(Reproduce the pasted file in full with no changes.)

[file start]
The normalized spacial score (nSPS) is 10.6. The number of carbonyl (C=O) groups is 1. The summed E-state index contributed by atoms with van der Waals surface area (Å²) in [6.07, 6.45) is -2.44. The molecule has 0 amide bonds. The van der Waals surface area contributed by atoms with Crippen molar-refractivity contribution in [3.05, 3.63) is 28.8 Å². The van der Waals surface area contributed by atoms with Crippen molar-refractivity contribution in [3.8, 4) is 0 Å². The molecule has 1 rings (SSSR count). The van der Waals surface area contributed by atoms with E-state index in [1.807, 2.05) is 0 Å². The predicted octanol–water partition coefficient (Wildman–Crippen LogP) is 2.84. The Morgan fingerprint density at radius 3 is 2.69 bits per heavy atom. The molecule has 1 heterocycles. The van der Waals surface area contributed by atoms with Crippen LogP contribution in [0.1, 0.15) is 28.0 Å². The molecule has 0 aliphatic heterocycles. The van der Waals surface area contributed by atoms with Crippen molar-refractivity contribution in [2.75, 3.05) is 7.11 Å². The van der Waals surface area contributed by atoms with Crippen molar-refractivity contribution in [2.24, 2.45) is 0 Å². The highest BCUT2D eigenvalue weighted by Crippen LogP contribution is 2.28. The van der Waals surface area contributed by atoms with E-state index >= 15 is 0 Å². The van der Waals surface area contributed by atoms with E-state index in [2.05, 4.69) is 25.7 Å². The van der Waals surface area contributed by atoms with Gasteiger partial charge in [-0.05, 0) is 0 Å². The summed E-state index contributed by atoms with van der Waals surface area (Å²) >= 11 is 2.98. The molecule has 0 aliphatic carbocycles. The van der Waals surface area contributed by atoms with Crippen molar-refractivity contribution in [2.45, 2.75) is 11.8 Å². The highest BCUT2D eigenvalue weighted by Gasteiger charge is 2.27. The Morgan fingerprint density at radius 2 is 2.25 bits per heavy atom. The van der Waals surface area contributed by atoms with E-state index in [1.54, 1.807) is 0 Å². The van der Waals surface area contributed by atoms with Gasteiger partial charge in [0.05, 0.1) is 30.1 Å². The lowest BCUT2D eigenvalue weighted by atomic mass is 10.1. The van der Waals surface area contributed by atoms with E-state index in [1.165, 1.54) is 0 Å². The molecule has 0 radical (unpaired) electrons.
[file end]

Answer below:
The normalized spacial score (nSPS) is 10.6. The number of carbonyl (C=O) groups is 1. The summed E-state index contributed by atoms with van der Waals surface area (Å²) in [6.07, 6.45) is -2.44. The molecule has 0 amide bonds. The van der Waals surface area contributed by atoms with Crippen molar-refractivity contribution in [3.05, 3.63) is 28.8 Å². The van der Waals surface area contributed by atoms with Crippen molar-refractivity contribution in [3.8, 4) is 0 Å². The molecule has 1 rings (SSSR count). The van der Waals surface area contributed by atoms with E-state index in [1.807, 2.05) is 0 Å². The predicted octanol–water partition coefficient (Wildman–Crippen LogP) is 2.84. The Morgan fingerprint density at radius 3 is 2.69 bits per heavy atom. The molecule has 1 heterocycles. The van der Waals surface area contributed by atoms with Crippen LogP contribution in [0.1, 0.15) is 28.0 Å². The molecule has 0 aliphatic heterocycles. The van der Waals surface area contributed by atoms with Crippen molar-refractivity contribution in [2.75, 3.05) is 7.11 Å². The van der Waals surface area contributed by atoms with Crippen molar-refractivity contribution in [2.24, 2.45) is 0 Å². The highest BCUT2D eigenvalue weighted by Crippen LogP contribution is 2.28. The van der Waals surface area contributed by atoms with E-state index >= 15 is 0 Å². The van der Waals surface area contributed by atoms with E-state index in [2.05, 4.69) is 25.7 Å². The van der Waals surface area contributed by atoms with Gasteiger partial charge in [-0.05, 0) is 0 Å². The summed E-state index contributed by atoms with van der Waals surface area (Å²) >= 11 is 2.98. The molecule has 0 aliphatic carbocycles. The van der Waals surface area contributed by atoms with Crippen molar-refractivity contribution in [2.45, 2.75) is 11.8 Å². The highest BCUT2D eigenvalue weighted by Gasteiger charge is 2.27. The Morgan fingerprint density at radius 2 is 2.25 bits per heavy atom. The van der Waals surface area contributed by atoms with E-state index in [1.54, 1.807) is 0 Å². The van der Waals surface area contributed by atoms with Gasteiger partial charge in [0.05, 0.1) is 30.1 Å². The lowest BCUT2D eigenvalue weighted by atomic mass is 10.1. The van der Waals surface area contributed by atoms with E-state index in [1.165, 1.54) is 0 Å². The molecule has 0 radical (unpaired) electrons.